What is Historical Cost?
In accounting, the historical cost of an asset refers to its value on purchase or its original value. Based on the historical cost principle, the transactions of a business tend to be recorded at their historical costs. The concept is in conjunction with the cost principle, which emphasizes that assets, equity investments, and liabilities should be recorded at their respective acquisition costs.
It is relatively easy to retrieve the original cost of an asset, provided records were kept. Trade, sales, or purchase documentation can be retrieved to find out the historical cost of an asset. However, it is important to know that the historical cost may not necessarily be a true reflection of the fair value of an asset.
The value of an asset is likely to deviate from its original purchase price over time. An example would be the acquisition of a block of offices valued at $5,000,000. The acquisition was made 15 years ago; however, in the current market, the building is worth over $12,000,000.
- The historical cost of an asset refers to its value on purchase or its original value.
- Based on the historical cost principle, the transactions of a business tend to be recorded at their historical costs.
- The principle states that a company or business must account for and record all assets at the original cost or purchase price in their balance sheet, and it also applies to liabilities.
The Historical Cost Principle
The historical cost principle states that a company or business must account for and record all assets at the original cost or purchase price in their balance sheet. This ignores any adjustments that can be made to reflect fluctuations in the market or changes resulting from inflationary fluctuations. The historical cost principle forms the foundation for an ongoing trade-off between usefulness and reliability of an asset.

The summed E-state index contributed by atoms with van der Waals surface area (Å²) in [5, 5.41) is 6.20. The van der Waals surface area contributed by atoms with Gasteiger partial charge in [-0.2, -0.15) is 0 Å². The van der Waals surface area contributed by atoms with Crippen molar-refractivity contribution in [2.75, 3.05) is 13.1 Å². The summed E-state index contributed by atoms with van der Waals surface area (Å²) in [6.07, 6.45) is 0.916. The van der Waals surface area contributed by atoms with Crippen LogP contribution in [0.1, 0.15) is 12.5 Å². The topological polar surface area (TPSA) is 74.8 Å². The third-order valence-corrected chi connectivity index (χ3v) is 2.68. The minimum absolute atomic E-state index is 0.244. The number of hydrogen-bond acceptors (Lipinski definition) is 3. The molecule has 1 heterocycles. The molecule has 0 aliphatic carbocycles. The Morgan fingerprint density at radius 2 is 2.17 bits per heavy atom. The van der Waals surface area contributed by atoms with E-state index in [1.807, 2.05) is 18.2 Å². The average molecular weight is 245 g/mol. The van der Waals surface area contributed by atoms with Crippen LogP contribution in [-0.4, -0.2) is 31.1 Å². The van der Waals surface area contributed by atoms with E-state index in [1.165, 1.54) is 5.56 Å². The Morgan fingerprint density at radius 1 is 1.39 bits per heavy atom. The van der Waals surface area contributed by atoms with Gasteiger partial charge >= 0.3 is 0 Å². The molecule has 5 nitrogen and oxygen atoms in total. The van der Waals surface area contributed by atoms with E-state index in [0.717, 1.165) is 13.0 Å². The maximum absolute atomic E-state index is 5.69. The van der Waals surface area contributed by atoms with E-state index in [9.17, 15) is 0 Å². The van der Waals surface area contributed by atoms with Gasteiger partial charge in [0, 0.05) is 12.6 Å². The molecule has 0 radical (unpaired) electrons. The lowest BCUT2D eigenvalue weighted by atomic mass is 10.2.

Without necessary adjustments, the historical price of an asset is still reliable, although not entirely useful in the long term. Knowing that a company might have bought an office building for $5000,000 15 years ago, does not provide an overview of the current fair value of an asset. As such, the fair market value of the asset will prove to be more useful; however, since fair market values are up to assumption and are subjective, the Financial Accounting Standards Board (FASB) is adamant on using the historical cost principle, as it is objective and reliable.
The historical cost principle also applies to liabilities. For example, debt instruments are recorded in the balance sheet at their original cost price.
Julius owns an investment firm that has acquired various properties across southern America. Assuming that inflation levels across the region have doubled over the recent years, the property investments are not worth anything close to what Julius spent on acquisition.
The historical cost principle does not account for adjustments due to currency fluctuations; hence, the financial statements will still record the value of the asset at the cost of purchase.
Adjusting Historical Costs
Historical costs need to be adjusted per accounting standards. For more fixed and long-term assets, a depreciation expense is used to reduce the value of the assets over their useful life. In a case where the value of an asset is reduced to a figure lower than its adjusted cost, an impairment charge MUST be taken to bring the recorded value of the asset to its net realizable value.
Historical cost is different from other costs normally assigned to assets. The historical cost of an asset is different from its inflation-adjusted cost or its replacement cost. The replacement cost is the current value one would pay to acquire a similar asset, and the inflation-adjusted cost is the upward or positive adjustment of the acquisition cost of an asset from the time of purchase, relative to changes in inflation.
Furthermore, the historical cost is a fundamental principle in the recording of assets; however, the fair value of certain assets may be used by some organizations in place of their historical cost. An example of SUCH types of assets is marketable investments. It is based on the argument that historical costs may not always provide a true picture of the financial position of an organization.
CFI is the official provider of the global Certified Banking & Credit Analyst (CBCA)™ certification program, designed to help anyone become a world-class financial analyst. To keep advancing your career, the additional resources below will be useful: